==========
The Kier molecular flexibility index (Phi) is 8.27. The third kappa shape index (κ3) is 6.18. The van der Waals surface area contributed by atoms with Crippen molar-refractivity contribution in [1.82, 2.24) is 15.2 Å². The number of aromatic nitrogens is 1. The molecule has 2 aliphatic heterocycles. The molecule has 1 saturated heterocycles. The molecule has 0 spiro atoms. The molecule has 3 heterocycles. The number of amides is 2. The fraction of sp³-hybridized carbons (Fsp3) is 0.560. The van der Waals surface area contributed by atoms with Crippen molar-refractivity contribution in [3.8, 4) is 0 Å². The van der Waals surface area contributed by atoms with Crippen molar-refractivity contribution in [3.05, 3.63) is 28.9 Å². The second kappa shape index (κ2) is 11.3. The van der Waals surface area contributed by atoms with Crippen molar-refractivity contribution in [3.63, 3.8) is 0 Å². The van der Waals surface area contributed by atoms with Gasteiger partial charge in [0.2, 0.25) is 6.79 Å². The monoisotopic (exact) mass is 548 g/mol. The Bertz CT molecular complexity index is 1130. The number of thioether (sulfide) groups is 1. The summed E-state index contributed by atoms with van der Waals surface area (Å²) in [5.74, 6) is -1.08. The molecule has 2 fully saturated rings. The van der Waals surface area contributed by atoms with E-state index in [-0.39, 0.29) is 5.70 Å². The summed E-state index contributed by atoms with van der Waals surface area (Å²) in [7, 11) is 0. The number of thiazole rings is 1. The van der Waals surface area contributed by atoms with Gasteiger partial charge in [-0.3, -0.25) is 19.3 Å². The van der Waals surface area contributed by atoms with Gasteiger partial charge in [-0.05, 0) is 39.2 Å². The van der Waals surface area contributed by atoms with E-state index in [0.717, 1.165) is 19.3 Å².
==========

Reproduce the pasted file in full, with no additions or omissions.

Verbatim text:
The Kier molecular flexibility index (Phi) is 8.27. The third kappa shape index (κ3) is 6.18. The van der Waals surface area contributed by atoms with Crippen molar-refractivity contribution in [1.82, 2.24) is 15.2 Å². The number of aromatic nitrogens is 1. The molecule has 2 aliphatic heterocycles. The molecule has 1 saturated heterocycles. The molecule has 0 spiro atoms. The molecule has 3 heterocycles. The number of amides is 2. The fraction of sp³-hybridized carbons (Fsp3) is 0.560. The van der Waals surface area contributed by atoms with Crippen molar-refractivity contribution in [3.8, 4) is 0 Å². The van der Waals surface area contributed by atoms with Crippen molar-refractivity contribution in [3.05, 3.63) is 28.9 Å². The second kappa shape index (κ2) is 11.3. The van der Waals surface area contributed by atoms with Crippen molar-refractivity contribution in [3.63, 3.8) is 0 Å². The van der Waals surface area contributed by atoms with Gasteiger partial charge in [0.2, 0.25) is 6.79 Å². The monoisotopic (exact) mass is 548 g/mol. The Bertz CT molecular complexity index is 1130. The number of thioether (sulfide) groups is 1. The summed E-state index contributed by atoms with van der Waals surface area (Å²) in [5.74, 6) is -1.08. The molecule has 2 fully saturated rings. The van der Waals surface area contributed by atoms with E-state index in [-0.39, 0.29) is 5.70 Å². The summed E-state index contributed by atoms with van der Waals surface area (Å²) in [7, 11) is 0. The number of thiazole rings is 1. The van der Waals surface area contributed by atoms with Gasteiger partial charge in [-0.3, -0.25) is 19.3 Å². The van der Waals surface area contributed by atoms with Gasteiger partial charge in [-0.05, 0) is 39.2 Å². The van der Waals surface area contributed by atoms with E-state index in [0.717, 1.165) is 19.3 Å².